By Aaron Burrick
I first learned about trail running shortly after moving to the Pacific Northwest. After several years of pounding the pavement in Boston, I was intrigued by the intensity of uphill sprints, vaulting over trees, and flying descents. I couldn’t fathom the alternate reality of running thirty, fifty, or one hundred miles, and completing an ultramarathon felt like an unattainable goal. I thought of trail runners as a rare breed of superheroes with vests instead of capes, crossing terrain that most wouldn’t dare hike. And never had I ever imagined that these gazelle-like adventurers would walk.
All new trail runners, myself included, eventually learn the best-kept secret in trail running: despite the name of our beloved sport, walking and hiking are essential skills for our movement in the outdoors. Within our community, overcoming the mental barriers to hiking can lead to not only tremendous benefits in efficiency, but to finding your unique rhythm in moving through the outdoors.
- Break Free from ‘Walking is Failing’
For new trail runners, the act of running is often seen as success or progression. Walking, on the other hand, is often seen as a sign of weakness, giving up, or failing. The sooner we break free from this dichotomy, the sooner we can appreciate our full experience as trail hikers, skippers, climbers, walkers, and runners.
Trail running celebrates this diverse range of movement, and hiking is no exception. In many situations, walking can be an intentional and superior choice. By slowing our pace, we can build strength and endurance, reduce our risk of injury, adapt to new or more technical terrain, and catch our breath amidst beautiful surroundings. Hiking also achieves the simplest yet most profound goal of our sport: whether we’re out for an afternoon with friends or taking on the final climb of a race, it keeps us moving forward.
- Hiking as Efficiency
Whenever my partner describes ultra-marathons, she mentions how “they’re mostly about eating snacks.” Though it sounds funny to the uninitiated, distance running is all about fueling and maintaining forward progress. As a newer runner myself, one of my greatest challenges is fueling my body so I can continue having fun outside. I’m also mindful of how much effort I’m exerting on any given route. For most trail runners, myself included, hiking is a key strategy for controlling our energy, prioritizing efficiency, and making time for a few extra snacks.
Professional coach Jason Koop explains that, for many trail runners, hiking and walking are “economical forms of locomotion” that lead to “substantially lower” energy output than running. Koop’s research shows a positive correlation between heart rate and cadence; the faster we move our feet, the “greater the cardiovascular effort.” These periods of higher effort burn more calories, weigh more heavily on our bodies, and bring us closer to fatigue. With this in mind, Koop concludes that most trail runners will benefit from “prioritizing effort and economy over short-term speed.” This means that, in one of the best mash-ups of research and rap music to ever exist, there is always a reason to walk it out, now walk it out.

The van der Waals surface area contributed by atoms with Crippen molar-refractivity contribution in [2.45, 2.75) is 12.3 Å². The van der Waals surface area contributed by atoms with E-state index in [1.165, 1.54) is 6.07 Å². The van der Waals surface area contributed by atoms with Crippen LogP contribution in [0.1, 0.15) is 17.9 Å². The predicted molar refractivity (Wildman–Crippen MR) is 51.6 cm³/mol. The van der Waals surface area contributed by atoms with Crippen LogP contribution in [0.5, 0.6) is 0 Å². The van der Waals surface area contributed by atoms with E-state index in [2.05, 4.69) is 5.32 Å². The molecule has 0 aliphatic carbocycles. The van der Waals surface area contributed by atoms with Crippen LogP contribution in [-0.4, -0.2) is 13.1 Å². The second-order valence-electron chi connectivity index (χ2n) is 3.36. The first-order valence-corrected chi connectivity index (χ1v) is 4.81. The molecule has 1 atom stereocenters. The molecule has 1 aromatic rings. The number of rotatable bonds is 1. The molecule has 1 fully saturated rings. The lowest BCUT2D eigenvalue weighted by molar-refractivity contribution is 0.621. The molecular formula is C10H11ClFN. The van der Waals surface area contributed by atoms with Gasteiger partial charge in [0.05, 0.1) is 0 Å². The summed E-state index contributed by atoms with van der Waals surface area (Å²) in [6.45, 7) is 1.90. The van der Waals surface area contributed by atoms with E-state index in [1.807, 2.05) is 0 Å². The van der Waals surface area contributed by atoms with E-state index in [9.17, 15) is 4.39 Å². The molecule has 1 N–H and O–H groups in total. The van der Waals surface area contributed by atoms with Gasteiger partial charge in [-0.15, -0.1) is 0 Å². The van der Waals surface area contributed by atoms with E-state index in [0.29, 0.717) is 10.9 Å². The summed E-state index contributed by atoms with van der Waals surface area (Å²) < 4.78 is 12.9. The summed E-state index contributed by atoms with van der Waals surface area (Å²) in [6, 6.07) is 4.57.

- Finding your Rhythm
Trail running is a gift. In a busy world, running provides us with a finite moment to focus on ourselves, our needs, and our development as athletes and people. We can experience our moment, our solace, while hiking uphill, crashing through brush, or breaking into a dance that vaguely resembles forward motion. Comparison, to others or to our past selves, can detract from the brief, sacred time we have in the outdoors. When faced with thoughts of “slower than” or “I just can’t keep up,” we need to remember that trail running isn’t only about running; it’s about so much more. In owning our experiences on the trails, we are practicing a rare form of unconditional self-acceptance. This acceptance builds on our core understanding of who we are, and it will bring us further than any workout or mile time.
For most of my life, I struggled to think of myself as an athlete. I felt slower, less coordinated, and less capable than my peers or teammates. I still notice these judgments from time to time, but my relationship with them has changed. Trail running, in all its forms, has helped me appreciate the legitimacy and the rhythm of however we choose to move our bodies. When we make all forms of trail running our own, we can be present as our most natural, honest, and authentic selves.